Covid is unusual, as it is quite specific regarding who suffers major symptoms. With over nine months experience of its effect, we now have a pretty good idea of who is at risk and who has minimal risk. Yet our strategies don’t acknowledge that – our leaders fail to understand the meaning of data and put their heads in the sand as apps and anxiety drive us inexorably back to another lockdown, even if it’s not called that. It’s time to understand the data and the risks and look at how we can live with Covid. Otherwise everyone’s life is going to be blighted.
Read more of my articles on Covid here.
Thank you for that – you’re absolutely right. I’ll try to correct that in a future article. What is foremost in my mind is that we are ignoring the unknowns, in particular what percentage of people have had it and recovered. In the UK, just over 500,000 have tested positive. What would be useful is to get an understanding of what percentage of the total of the population have been infected, which would require some large scale antibody testing. With that knowledge, we have some understanding of whether herd immunity is a viable possibility. If it is, encourage everyone at low risk to catch it. If it’s not, we need to look elsewhere.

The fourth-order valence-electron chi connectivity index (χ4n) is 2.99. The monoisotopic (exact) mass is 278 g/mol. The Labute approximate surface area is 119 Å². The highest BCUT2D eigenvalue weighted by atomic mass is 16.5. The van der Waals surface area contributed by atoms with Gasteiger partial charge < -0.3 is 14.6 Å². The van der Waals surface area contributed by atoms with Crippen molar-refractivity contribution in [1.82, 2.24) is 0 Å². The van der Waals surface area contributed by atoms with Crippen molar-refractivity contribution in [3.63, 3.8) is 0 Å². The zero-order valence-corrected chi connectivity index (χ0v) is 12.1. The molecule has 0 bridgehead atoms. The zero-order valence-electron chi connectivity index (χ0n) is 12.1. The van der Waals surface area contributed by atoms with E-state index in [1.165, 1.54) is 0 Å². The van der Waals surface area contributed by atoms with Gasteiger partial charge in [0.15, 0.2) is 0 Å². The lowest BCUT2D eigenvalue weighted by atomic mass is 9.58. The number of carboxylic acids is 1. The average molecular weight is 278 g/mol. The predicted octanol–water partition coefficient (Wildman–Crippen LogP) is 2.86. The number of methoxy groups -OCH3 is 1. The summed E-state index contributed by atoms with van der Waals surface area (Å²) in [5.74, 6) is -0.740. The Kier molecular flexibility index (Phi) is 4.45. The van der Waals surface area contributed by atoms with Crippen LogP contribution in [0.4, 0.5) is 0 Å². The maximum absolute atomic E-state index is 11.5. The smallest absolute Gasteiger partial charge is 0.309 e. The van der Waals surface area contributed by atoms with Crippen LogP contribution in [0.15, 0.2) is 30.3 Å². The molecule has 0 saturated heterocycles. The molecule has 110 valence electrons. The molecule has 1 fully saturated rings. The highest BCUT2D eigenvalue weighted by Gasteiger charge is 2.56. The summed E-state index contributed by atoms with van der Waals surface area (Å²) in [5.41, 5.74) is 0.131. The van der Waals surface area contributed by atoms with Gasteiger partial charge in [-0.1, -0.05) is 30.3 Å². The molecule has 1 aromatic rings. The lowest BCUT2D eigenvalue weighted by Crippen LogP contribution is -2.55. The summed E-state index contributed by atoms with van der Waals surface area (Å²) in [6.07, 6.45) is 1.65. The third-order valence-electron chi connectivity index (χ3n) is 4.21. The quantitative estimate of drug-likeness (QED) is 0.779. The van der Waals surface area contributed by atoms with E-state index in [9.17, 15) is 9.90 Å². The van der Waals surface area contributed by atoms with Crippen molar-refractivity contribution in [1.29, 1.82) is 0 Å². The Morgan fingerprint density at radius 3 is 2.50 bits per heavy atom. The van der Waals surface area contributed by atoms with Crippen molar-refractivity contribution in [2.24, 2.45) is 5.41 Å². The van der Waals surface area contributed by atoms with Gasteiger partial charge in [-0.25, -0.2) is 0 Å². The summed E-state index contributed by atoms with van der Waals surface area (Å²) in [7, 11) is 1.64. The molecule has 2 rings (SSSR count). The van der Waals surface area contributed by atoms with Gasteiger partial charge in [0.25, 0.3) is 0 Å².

I do not believe that waiting for a vaccine is an option, so somehow we need to find a way to live with Covid and minimise its impact. So we need to look hard at the real infection rate, the issues of long Covid and the potential for reinfection, and not just do knee-jerks at the test results.
As always, a different and interesting view. I do wish you could use your obvious talent and intelligence to propose a solution or a candidate strategy for the country.
All you seem to do in this article is criticise, and yet say the leaders have failed. What’s your solution Nick? If you don’t present one then you are worse than those you criticise. Step up, use that brain to propose a solution for the UK, we need that.
I agree, and you can add in the possibility of reinfection. It seems that people are just concentrating on the number of positive tests, without bothering to see what part this is of the larger picture.
I agree that Covid has made me look a little differently at mortality; I’m also more worried about long term health effects. In both cases, it’s a compromise driven by a desire to get back to normality, so it is a lifestyle trade-off. My biggest concern is the assumption that we will find a vaccine and Covid will go away. If we don’t get that vaccine, an awful lot of lives will have been blighted, not just for medical reasons, but the economic and psychological effects of lockdown, which may well cause more damage.
The factor missing here is the impact of ‘long covid’ – where the outcome is not simply death or recover, but something more insidious. This seems to affect the previously fit and well younger population – and is more of a concern for me personally than the risk of death. There is disturbingly little data on this as well as little care – like other postviral conditions, it seems to fall between the cracks of the austerity era NHS / care system.
I most appreciate your factual and informative articles.
‘all you need is some primary school arithmetic and an understanding of Excel’.
If only !